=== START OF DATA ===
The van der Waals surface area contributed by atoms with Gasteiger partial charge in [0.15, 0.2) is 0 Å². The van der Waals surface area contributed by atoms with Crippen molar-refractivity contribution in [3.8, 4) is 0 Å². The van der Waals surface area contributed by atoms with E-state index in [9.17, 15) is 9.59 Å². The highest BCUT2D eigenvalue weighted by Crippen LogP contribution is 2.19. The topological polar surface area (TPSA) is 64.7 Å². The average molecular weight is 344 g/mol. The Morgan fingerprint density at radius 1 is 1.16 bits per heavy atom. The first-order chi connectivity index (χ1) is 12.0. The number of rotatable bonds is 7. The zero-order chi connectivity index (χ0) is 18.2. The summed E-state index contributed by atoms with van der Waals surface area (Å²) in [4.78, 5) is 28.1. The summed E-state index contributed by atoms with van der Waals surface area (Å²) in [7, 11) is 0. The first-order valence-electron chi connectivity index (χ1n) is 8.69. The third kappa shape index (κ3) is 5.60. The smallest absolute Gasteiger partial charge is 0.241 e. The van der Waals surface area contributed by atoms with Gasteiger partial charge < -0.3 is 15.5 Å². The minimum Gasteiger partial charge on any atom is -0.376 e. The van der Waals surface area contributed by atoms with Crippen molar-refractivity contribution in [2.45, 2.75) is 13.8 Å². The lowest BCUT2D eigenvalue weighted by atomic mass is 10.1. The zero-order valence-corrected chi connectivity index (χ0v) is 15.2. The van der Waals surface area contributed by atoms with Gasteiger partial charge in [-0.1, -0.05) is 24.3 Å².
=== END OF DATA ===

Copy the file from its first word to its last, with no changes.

The van der Waals surface area contributed by atoms with Gasteiger partial charge in [0.15, 0.2) is 0 Å². The van der Waals surface area contributed by atoms with Crippen molar-refractivity contribution in [3.8, 4) is 0 Å². The van der Waals surface area contributed by atoms with E-state index in [9.17, 15) is 9.59 Å². The highest BCUT2D eigenvalue weighted by Crippen LogP contribution is 2.19. The topological polar surface area (TPSA) is 64.7 Å². The average molecular weight is 344 g/mol. The Morgan fingerprint density at radius 1 is 1.16 bits per heavy atom. The first-order chi connectivity index (χ1) is 12.0. The number of rotatable bonds is 7. The zero-order chi connectivity index (χ0) is 18.2. The summed E-state index contributed by atoms with van der Waals surface area (Å²) in [4.78, 5) is 28.1. The summed E-state index contributed by atoms with van der Waals surface area (Å²) in [7, 11) is 0. The first-order valence-electron chi connectivity index (χ1n) is 8.69. The third kappa shape index (κ3) is 5.60. The smallest absolute Gasteiger partial charge is 0.241 e. The van der Waals surface area contributed by atoms with Gasteiger partial charge < -0.3 is 15.5 Å². The minimum Gasteiger partial charge on any atom is -0.376 e. The van der Waals surface area contributed by atoms with Crippen molar-refractivity contribution in [2.45, 2.75) is 13.8 Å². The lowest BCUT2D eigenvalue weighted by atomic mass is 10.1. The zero-order valence-corrected chi connectivity index (χ0v) is 15.2. The van der Waals surface area contributed by atoms with Gasteiger partial charge in [-0.1, -0.05) is 24.3 Å².